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Cytogenet Genome Res. 2008;122(3-4):356-64. doi: 10.1159/000167823. Epub 2009 Jan 30.

Regulation of telomere length in Drosophila.

Author information

1
Laboratory of Molecular Genetics, National Institute of Environmental Health Sciences, Research Triangle Park, NC 27709-2233, USA.

Abstract

Telomeres in all organisms must perform the same vital functions to ensure cell viability: to act as a protective chromosome cap that distinguishes natural chromosome ends from DNA double strand breaks, and to balance the loss of DNA from the chromosome end due to incomplete DNA replication. Most eukaryotes rely on a specialized reverse transcriptase, telomerase, to generate short repeats at the chromosome end to maintain chromosome length. Drosophila, however, uses retrotransposons that target telomeres. Transposition of these elements may be controlled by small RNAs and spreading of silent chromatin from the telomere associated sequence, both of which limit the retrotransposon expression level. Proteins binding to the retrotransposon array, such as HP1 and PROD, may also modulate transcription. It is not clear however, that simply increasing transcript levels of the telomeric retrotransposons is sufficient to increase transposition. The chromosome cap may control the ability of the telomere-specific elements to attach to chromosome ends. As in other organisms, chromosomes can be elongated by gene conversion. Although the mechanism is not known, HP1, a component of the cap, and the Ku proteins are key components in this pathway.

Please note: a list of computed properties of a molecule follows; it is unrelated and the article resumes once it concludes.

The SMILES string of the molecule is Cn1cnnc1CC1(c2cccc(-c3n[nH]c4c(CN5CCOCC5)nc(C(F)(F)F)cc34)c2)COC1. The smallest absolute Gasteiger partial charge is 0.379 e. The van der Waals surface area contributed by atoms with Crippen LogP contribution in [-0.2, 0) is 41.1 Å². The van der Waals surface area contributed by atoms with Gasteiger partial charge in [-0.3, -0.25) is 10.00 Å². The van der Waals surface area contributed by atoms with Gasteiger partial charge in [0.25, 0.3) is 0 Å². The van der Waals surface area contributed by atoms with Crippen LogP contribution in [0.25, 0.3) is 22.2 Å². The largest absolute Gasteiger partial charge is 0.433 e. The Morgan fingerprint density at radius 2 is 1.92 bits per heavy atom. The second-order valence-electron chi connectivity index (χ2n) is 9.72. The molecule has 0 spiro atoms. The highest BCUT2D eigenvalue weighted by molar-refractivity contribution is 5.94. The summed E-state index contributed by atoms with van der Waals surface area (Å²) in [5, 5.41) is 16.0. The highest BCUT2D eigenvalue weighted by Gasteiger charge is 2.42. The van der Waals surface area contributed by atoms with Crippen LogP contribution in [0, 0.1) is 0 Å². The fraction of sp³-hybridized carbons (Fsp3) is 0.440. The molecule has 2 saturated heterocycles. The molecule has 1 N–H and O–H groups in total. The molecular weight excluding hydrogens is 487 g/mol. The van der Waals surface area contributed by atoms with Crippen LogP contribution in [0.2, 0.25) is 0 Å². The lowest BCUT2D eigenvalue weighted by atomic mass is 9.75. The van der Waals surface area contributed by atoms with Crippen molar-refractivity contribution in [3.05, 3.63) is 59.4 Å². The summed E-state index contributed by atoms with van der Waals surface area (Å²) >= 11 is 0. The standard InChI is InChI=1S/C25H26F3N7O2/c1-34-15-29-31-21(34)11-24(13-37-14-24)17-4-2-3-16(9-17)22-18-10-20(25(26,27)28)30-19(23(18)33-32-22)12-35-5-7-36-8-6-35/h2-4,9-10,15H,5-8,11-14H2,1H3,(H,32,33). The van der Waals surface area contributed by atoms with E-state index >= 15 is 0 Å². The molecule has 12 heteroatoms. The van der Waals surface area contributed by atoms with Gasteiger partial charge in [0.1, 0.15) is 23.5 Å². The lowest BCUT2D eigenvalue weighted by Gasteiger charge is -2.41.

PMID:
19188706
PMCID:
PMC2637470
DOI:
10.1159/000167823
[Indexed for MEDLINE]
Free PMC Article

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